Being diagnosed with lung cancer is a tough time for many people. Even if you have a good support system of friends and family, it may be helpful to connect with other cancer patients who will understand your situation in a different way. You may be the kind of person who finds it hard to reach out to others. You are not alone. There are many different kinds of support available and one or more may be just what you need.
In-person support groups
For some, the experience of talking with others face-to-face is the best way to connect. Ask your medical team if a group is available at your cancer center.”
- Lung cancer-specific support groups – Because of the stigma associated with lung cancer, some people feel most comfortable in a group with other lung cancer survivors. We track lung cancer support groups across the country, and you can find our list here. If you know of a group that’s not listed, please let us know!
- General cancer support groups – There are many places in the country where lung cancer-specific groups are not available. Call our toll-free information line at 1-800-298-2436 or email email@example.com for help finding general cancer support groups that might be in your area.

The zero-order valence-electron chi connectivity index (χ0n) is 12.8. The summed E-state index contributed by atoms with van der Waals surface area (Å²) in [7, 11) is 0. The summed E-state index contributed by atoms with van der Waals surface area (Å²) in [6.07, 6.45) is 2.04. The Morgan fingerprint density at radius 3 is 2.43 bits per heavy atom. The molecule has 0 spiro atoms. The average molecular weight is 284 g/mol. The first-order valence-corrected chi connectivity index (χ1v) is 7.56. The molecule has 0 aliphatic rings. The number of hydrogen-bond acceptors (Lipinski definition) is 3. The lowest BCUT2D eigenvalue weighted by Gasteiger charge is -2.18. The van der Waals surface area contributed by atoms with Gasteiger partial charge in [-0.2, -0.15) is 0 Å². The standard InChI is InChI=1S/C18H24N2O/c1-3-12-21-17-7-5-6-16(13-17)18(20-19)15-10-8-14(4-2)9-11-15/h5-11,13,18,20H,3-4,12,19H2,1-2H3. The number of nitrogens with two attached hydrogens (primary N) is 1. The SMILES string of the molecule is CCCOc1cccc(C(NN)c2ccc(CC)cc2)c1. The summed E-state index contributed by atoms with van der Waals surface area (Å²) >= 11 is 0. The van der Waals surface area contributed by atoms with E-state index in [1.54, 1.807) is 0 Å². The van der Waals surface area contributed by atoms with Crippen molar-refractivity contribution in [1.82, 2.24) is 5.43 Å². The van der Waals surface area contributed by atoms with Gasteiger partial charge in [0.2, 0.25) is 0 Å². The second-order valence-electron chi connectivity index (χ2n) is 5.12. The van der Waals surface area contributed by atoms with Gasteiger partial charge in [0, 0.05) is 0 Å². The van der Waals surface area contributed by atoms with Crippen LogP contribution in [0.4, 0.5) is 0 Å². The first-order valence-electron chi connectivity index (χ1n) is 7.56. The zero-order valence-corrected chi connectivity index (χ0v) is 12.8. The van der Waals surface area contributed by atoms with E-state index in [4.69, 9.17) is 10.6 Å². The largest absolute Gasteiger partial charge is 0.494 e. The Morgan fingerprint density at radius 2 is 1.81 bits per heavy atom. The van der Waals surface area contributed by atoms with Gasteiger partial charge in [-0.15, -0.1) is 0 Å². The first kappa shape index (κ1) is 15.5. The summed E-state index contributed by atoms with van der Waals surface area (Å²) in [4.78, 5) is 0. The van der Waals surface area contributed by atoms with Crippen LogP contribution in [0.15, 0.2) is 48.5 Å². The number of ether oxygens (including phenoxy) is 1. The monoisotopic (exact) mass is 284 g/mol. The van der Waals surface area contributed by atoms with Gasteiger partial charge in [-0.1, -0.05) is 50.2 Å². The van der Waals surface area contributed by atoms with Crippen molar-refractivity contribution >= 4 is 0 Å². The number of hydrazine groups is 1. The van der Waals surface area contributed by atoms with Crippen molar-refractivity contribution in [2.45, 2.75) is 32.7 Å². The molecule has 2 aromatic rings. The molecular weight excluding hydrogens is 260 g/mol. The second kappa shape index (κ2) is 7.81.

If there aren’t in-person support groups near you, if extra support is needed, or you appreciate the convenience of telephone-based support, here are some ways to connect.
If you like the idea of being able to connect online with others from all over the country who understand lung cancer, there are several options.
- LungLoveLink - Visit our online support community here
- CancerCare© has lung cancer-specific online groups as well. Visit their website here or call 1-800-813-HOPE (4673)
- Cancer Support Community – Formed by a merger of Gilda’s Club and The Wellness Community, the Cancer Support Community provides in-person support groups and classes but also has online groups.
- The Association of Cancer Online Resources (ACOR) – Has group e-mail lists for people with lung cancer
While peer support can be helpful, sometimes it’s not enough. A professional (psychiatrist, psychologist, social worker, counselor, therapist) may be better suited to talk about your feelings and reactions to the diagnosis and help you feel better. Finding help through counseling isn’t a sign of weakness, it is a sign of strength. Here are some ideas to find the help you need.
If possible, find a professional (psychiatrist, psychologist, social worker, counselor, therapist) who understands the emotional side of cancer. You can do that by:
- Asking at your cancer center if they have someone you can talk with
- Contacting the American Society of Psychosocial Oncology (APOS). Psychosocial oncology is concerned with the social, psychological, emotional, and spiritual side of cancer. Through APOS’s Helpline at 1-866-276-7444, you can find what cancer-informed counseling is available in your area.
CancerCare© offers time-limited counseling by phone. To find out more, visit www.cancercare.org or call their toll-free line at 1-800-813-HOPE (4673)
Cancer Information and Counseling Line. Telephone counseling is available through the University of Colorado Cancer Center. For more information, visit their website or call their toll-free line at 1-800-525-3777.